Friday, Nov. 29, 1996 | 11:59 a.m.
It was the chapel where Harry James and Betty Grable exchanged vows in 1943, where Judy Garland said "I do" to Mark Herron in 1965, and where Elvis Presley slipped a ring on Ann-Margret's finger in the 1964 film, "Viva Las Vegas."
These celebrities were among more than 100,000 happy couples from all over the world who exchanged vows at the Little Church of the West, the oldest building on the Strip, and the first structure in Las Vegas built as a wedding chapel.
For more than a half century, the Little Church of the West has remained a fixture on the Strip -- originally on the grounds of the Last Frontier Hotel and for the past 17 years on the grounds of the Hacienda.
But on New Year's Eve, the Hacienda will be imploded to make way for a 4,000-room Circus Circus resort.
And what of the Little Church of the West?
On Wednesday it's moving south -- exactly two-tenths of a mile south to the east side of the Strip at Russell Road.
"We've hired a moving company to move the structure in one piece -- chapel and all," said Greg Smith, who has owned the Little Church since 1983.
"I've had 13 years of wonderful memories," Smith said, "but these days I'm so busy planning the move, you don't have time to get sentimental."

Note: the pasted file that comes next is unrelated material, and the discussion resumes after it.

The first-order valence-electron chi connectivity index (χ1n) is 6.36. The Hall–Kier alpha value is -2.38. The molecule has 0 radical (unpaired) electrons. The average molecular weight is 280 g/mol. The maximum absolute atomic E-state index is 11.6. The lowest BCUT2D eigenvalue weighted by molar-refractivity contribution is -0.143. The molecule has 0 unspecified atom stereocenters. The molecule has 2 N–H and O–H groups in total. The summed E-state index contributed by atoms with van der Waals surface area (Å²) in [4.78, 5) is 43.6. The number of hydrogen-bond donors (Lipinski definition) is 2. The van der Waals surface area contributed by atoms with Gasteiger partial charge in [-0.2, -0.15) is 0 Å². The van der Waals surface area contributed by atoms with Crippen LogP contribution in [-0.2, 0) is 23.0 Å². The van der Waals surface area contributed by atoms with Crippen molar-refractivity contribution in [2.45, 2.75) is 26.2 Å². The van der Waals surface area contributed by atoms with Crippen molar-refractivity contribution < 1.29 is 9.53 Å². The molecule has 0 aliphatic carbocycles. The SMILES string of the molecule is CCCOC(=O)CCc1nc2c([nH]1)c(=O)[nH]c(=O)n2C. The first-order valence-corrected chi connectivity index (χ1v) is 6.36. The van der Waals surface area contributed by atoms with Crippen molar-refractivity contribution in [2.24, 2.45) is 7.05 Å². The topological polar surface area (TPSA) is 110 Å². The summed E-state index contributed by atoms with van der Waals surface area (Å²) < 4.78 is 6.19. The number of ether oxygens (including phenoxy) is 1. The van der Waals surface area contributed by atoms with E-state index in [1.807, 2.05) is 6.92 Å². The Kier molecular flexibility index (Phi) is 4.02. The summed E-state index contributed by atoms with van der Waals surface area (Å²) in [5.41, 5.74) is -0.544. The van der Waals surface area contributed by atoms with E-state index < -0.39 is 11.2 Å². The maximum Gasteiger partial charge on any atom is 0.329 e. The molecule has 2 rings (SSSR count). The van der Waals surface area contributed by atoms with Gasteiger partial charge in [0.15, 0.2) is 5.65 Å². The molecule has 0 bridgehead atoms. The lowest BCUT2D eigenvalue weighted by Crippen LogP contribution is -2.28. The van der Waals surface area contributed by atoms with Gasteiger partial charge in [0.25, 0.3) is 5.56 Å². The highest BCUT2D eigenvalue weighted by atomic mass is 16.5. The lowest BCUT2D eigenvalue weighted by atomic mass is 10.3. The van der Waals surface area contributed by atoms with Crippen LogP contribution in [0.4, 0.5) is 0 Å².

Circus Circus officials offered Smith a lease package to remain at the Hacienda site, which the owner declined.
"I just didn't feel that I could operate in the black under the terms of their proposed lease, and also we always would have been at the mercy of the landlord," said Smith, who explained that the chapel will be located on a one-acre parcel owned by his family.
The chapel, the only building on the Strip that is listed on the National Register of Historic Places, was the brainchild of William Moore, one of the original operators of the Last Frontier.
"We refer to him as the original owner," Smith said. "It was Moore who came up with the concept for the Little Church of the West. The story goes that he and one of the beat photographers in Las Vegas thought the chapel would be a nice touch to add to the Strip."
With its redwood interior and cedar exterior, the Little Church, which has been photographed countless times over the years, has evolved into one of the most recognizable landmarks on the Strip.
Among the celebrities who have taken the plunge at the Little Church are Zsa Zsa Gabor, Mickey Rooney, Robert Goulet, Bob Geldof, Dudley Moore and Mel Torme.
"The chapel offers personalized service that you don't get everywhere," Smith said. "There is a homespun atmosphere to it that people look forward to."
And Smith promises the personalized service that made the Little Church famous will continue.
"Our new location is really something," he said. "The visibility is marvelous, and the landscaping will be beautiful."
The chapel plans to open again for business at its new location Dec. 11.